Peso weakening seen as imports likely to recover
The peso is seen weakening to 53:$1 next year as imports are likely to recover partly as the government spends its intended budget on time, especially to roll out big-ticket infrastructure, London-based Capital Economics said.
“The peso has rebounded over the past year due in large part to a sharp narrowing of the current account deficit. But with the deficit set to widen again next year as infrastructure spending picks up, the currency is likely to come under renewed downward pressure,” Capital Economics Asia economist Alex Holmes said in a Dec. 9 report titled “Philippines: peso decline to resume next year.”Holmes noted that the current-account deficit—which meant that the dollars spent on importation outpaced export earnings—narrowed to “almost zero” in the second quarter from 4 percent of gross domestic product (GDP) a year ago.
“The shift has been driven mainly by a fall in the trade deficit. A recovery in exports in recent months has been a factor behind the narrowing of the deficit. However, the key reason for the decline in the deficit has been a sharp drop in imports, mainly of capital goods and raw materials. The fall in imports was caused by delays to planned infrastructure spending following the late passing of the 2019 budget,” Holmes explained.
The latest government data showed that import receipts declined for the seventh straight month in October.
Actual end-September public expenditures on infrastructure and other capital outlays of P546.3 billion, meanwhile, fell 8.1 percent short of the P594.5-billion program for the nine-month period.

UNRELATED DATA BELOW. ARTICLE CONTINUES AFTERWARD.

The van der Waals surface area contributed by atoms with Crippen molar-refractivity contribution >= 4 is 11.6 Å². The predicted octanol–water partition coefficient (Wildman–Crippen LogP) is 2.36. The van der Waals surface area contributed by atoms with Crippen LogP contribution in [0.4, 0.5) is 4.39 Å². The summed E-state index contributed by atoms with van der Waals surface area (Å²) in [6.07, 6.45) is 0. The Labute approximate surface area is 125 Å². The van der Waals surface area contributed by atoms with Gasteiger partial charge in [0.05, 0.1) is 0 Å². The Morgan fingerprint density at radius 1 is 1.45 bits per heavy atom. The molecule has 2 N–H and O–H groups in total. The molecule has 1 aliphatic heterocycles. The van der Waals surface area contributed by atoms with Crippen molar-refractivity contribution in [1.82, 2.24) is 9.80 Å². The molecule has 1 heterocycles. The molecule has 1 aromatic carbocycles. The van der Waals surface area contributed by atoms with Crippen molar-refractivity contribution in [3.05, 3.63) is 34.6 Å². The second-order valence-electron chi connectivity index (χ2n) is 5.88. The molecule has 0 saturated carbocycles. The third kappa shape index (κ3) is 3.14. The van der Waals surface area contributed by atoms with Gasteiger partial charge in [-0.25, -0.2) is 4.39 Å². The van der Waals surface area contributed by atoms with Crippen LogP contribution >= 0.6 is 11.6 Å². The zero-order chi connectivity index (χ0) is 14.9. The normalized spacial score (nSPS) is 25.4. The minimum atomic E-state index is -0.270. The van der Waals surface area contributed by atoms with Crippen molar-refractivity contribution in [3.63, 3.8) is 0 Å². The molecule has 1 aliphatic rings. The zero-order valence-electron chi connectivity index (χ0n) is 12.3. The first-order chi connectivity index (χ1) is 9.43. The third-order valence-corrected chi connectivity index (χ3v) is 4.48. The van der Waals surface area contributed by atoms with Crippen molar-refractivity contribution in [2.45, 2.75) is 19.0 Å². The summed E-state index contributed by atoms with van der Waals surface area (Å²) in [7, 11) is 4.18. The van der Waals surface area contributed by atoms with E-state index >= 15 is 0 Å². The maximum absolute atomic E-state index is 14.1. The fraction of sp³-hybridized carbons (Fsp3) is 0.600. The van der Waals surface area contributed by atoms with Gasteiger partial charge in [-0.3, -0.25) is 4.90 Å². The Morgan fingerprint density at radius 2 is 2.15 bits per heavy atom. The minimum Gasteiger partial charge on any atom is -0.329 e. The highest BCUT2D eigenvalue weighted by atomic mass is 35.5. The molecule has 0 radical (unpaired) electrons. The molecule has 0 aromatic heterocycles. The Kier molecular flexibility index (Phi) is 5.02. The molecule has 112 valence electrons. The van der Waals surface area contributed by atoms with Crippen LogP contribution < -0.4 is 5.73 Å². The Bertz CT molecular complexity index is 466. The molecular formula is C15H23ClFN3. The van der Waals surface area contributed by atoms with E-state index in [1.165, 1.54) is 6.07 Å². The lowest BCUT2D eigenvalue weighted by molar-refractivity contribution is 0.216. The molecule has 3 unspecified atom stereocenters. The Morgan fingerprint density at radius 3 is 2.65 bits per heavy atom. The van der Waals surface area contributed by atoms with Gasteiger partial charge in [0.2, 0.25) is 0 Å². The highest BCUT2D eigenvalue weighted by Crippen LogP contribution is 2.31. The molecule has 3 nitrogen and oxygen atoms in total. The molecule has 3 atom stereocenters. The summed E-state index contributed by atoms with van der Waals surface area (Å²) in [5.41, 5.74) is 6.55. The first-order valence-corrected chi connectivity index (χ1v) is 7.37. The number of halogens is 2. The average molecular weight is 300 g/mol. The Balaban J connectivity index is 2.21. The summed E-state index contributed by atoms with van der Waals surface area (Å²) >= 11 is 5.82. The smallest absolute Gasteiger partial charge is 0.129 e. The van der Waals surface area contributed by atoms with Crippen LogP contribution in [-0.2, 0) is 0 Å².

The delayed approval of this year’s P3.7-trillion national budget stemmed from squabbles among legislators over alleged pork funds.
“While government spending was initially slow to recover, it is now rebounding. As a result, import growth should also pick up strongly over the coming quarters. At the same time, with global growth set to remain weak, exports are likely to struggle. Overall, we expect the trade and current account deficits to widen next year,” Holmes said.
“A wider current account deficit would make the currency more vulnerable to sudden swings in global risk aversion. Our forecast is for the current account to widen to 3 percent of GDP next year. The last time the current account deficit reached this level, the peso fell close to 54 to the dollar. Our forecast is that the peso will weaken from 50.8 to the US dollar now to 53.5 by end-2020,” according to Holmes.Amid easing inflation and manageable foreign-currency debt, Holmes said a weaker peso will not be too much of a concern for the Bangko Sentral ng Pilipinas. INQ
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